Arthur Shostak, a Drexel University professor and author, likes to talk about the future. On Thursday, he will discuss the job market in 2010 at the Center for Arts and Technology, 1580 Charlestown Rd., Phoenixville. Shostak's topics will include evolving relations between humans and machines, telepower, smart energy innovation and the dangers of job wars, mind wars and class wars. Shostak's credentials as a futurist include membership in the World Future Society and futurist consultant for several Fortune 500 corporations.
NEWS
July 10, 1990 | By Lisa Ellis, Inquirer Staff Writer
Leaning against car hoods and a brick wall, eight men chatted or smoked cigarettes in the cool of a morning that soon would start to sizzle. While much of the city slept yesterday, these few waited restlessly for a chance to go to work, a chance to risk their backs and their necks lifting, fastening or balancing on giant beams perhaps hundreds of feet in the air. But it was only 6:20 a.m., and the door to the two-story glass, iron and stucco...
BUSINESS
December 23, 2011 | By Daniel Wagner and Martin Crutsinger, Associated Press
WASHINGTON - In in the latest sign that the economy is surging at year's end, unemployment claims have dropped to the lowest level since April 2008, long before anyone realized that the nation was in a recession. Claims fell by 4,000 last week to 364,000, the Labor Department said Thursday. It was the third straight weekly drop. The four-week average of claims, a less volatile gauge, fell for the 11th time in 13 weeks and stands at the lowest since June 2008. While the economy remains vulnerable to threats, particularly a recession in Europe, the steady improvement in the job market is unquestionable.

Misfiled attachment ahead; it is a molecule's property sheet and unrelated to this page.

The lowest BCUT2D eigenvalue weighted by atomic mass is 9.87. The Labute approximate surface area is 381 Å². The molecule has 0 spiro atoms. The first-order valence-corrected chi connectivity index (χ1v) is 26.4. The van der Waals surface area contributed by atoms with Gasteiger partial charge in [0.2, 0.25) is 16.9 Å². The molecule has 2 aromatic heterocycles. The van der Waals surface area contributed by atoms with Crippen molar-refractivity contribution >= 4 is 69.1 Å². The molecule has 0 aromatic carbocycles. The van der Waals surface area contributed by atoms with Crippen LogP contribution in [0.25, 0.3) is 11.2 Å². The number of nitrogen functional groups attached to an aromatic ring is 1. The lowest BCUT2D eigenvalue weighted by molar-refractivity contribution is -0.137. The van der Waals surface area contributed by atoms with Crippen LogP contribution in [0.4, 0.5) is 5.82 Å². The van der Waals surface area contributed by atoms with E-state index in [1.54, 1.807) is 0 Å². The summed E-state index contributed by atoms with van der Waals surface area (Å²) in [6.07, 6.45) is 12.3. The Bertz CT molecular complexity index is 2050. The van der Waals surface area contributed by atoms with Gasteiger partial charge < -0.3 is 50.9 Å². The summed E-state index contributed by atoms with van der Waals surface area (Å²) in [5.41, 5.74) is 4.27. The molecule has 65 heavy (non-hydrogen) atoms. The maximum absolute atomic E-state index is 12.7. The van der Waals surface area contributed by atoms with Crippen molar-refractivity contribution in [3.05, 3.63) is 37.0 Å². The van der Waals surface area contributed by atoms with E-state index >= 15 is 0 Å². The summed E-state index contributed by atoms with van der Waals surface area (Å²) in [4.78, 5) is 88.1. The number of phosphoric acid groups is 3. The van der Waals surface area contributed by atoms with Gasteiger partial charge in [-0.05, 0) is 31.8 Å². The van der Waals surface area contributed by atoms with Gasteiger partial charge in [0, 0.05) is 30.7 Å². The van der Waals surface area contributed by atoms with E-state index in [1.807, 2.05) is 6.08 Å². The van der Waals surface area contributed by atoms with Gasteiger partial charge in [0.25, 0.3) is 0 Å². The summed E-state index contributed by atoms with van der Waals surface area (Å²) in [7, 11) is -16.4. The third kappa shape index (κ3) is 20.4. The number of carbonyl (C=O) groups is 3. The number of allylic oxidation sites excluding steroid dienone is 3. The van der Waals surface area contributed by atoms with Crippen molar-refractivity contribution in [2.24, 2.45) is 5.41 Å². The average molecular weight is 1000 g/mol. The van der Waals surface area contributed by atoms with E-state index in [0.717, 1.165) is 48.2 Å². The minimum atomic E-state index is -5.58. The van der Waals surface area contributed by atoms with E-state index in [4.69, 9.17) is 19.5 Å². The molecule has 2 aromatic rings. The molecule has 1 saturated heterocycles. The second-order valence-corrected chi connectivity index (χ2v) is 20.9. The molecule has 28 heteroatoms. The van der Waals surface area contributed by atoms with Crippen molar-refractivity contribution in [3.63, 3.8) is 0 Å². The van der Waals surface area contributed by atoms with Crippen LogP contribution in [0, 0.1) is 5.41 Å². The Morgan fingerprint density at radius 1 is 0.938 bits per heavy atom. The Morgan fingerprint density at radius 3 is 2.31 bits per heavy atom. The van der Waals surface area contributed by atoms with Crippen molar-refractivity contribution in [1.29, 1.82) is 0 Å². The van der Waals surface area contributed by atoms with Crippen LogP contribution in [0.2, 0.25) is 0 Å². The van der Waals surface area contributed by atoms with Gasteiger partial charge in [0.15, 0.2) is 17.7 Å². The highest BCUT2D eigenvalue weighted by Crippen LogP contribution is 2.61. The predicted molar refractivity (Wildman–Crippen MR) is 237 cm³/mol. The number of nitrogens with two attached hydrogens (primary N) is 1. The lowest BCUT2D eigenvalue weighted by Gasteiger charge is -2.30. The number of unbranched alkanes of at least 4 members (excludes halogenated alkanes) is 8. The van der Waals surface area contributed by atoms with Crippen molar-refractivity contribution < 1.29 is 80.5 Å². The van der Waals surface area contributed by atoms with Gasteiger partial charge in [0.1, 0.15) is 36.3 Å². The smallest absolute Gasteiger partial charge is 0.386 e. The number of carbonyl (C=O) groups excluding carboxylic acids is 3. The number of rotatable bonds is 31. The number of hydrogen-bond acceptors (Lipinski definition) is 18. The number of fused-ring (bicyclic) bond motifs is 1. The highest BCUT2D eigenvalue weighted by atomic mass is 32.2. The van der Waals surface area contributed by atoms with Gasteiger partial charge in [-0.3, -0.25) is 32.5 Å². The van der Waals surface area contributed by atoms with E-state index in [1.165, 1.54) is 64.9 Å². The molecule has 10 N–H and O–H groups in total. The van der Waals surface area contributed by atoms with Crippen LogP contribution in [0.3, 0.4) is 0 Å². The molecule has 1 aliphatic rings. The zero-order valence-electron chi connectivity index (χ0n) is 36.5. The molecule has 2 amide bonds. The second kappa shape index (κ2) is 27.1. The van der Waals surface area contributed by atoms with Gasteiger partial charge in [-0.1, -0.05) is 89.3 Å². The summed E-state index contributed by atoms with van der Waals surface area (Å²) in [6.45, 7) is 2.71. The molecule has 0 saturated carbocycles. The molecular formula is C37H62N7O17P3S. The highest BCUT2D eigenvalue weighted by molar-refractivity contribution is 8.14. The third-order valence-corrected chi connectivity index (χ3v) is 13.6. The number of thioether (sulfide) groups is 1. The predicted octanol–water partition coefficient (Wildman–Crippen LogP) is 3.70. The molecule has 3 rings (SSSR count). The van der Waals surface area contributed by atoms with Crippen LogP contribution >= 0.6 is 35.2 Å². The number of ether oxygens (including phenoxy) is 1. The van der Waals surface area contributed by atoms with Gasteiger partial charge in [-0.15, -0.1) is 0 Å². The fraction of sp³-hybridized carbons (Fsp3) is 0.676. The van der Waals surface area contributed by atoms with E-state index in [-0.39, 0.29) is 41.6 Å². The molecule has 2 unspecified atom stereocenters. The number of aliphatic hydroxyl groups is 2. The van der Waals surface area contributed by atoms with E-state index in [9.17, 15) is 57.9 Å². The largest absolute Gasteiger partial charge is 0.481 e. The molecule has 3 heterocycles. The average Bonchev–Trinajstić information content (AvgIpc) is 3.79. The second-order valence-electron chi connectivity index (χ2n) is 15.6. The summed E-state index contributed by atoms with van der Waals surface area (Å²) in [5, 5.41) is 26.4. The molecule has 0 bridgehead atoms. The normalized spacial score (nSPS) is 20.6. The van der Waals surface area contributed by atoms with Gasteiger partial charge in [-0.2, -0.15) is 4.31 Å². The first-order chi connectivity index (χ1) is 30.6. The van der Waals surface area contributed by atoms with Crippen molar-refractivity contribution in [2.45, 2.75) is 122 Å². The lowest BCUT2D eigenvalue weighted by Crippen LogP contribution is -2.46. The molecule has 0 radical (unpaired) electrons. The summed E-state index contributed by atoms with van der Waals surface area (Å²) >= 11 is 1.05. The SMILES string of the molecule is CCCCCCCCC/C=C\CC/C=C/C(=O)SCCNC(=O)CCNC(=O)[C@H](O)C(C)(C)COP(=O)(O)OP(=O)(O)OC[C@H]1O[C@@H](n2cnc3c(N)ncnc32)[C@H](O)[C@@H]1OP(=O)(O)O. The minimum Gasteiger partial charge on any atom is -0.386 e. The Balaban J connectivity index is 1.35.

BUSINESS
December 23, 2011 | By Pallavi Gogoi, Associated Press
NEW YORK - Encouraging economic reports pushed stocks higher Thursday. The Dow Jones industrial average rose 61 points, its third gain in a row. The number of people applying for unemployment benefits dropped last week to the lowest level since April 2008, the latest sign that the job market is healing. It was the third week in a row that applications fell. The Conference Board also reported that its measure of future economic activity had a big increase last month. It was the second straight gain, signaling that the U.S. economy was picking up speed and the risk of another recession was fading.
BUSINESS
April 6, 2001 | By Linda Loyd INQUIRER STAFF WRITER
With announcements of massive layoffs by large corporations and a tanking stock market, newly minted college graduates could face a tougher job market than last year's class did. While corporate recruiters are still showing up on campuses in record numbers, they are cutting back on hiring in some cases. Moreover, some colleges said a handful of recruiters canceled campus interviews this spring, noting the economic slowdown. But while the era of employers tripping over one another to land young hires may be over, college career directors and employers locally and nationally say the job outlook for this spring's 2.3 million graduates is bright.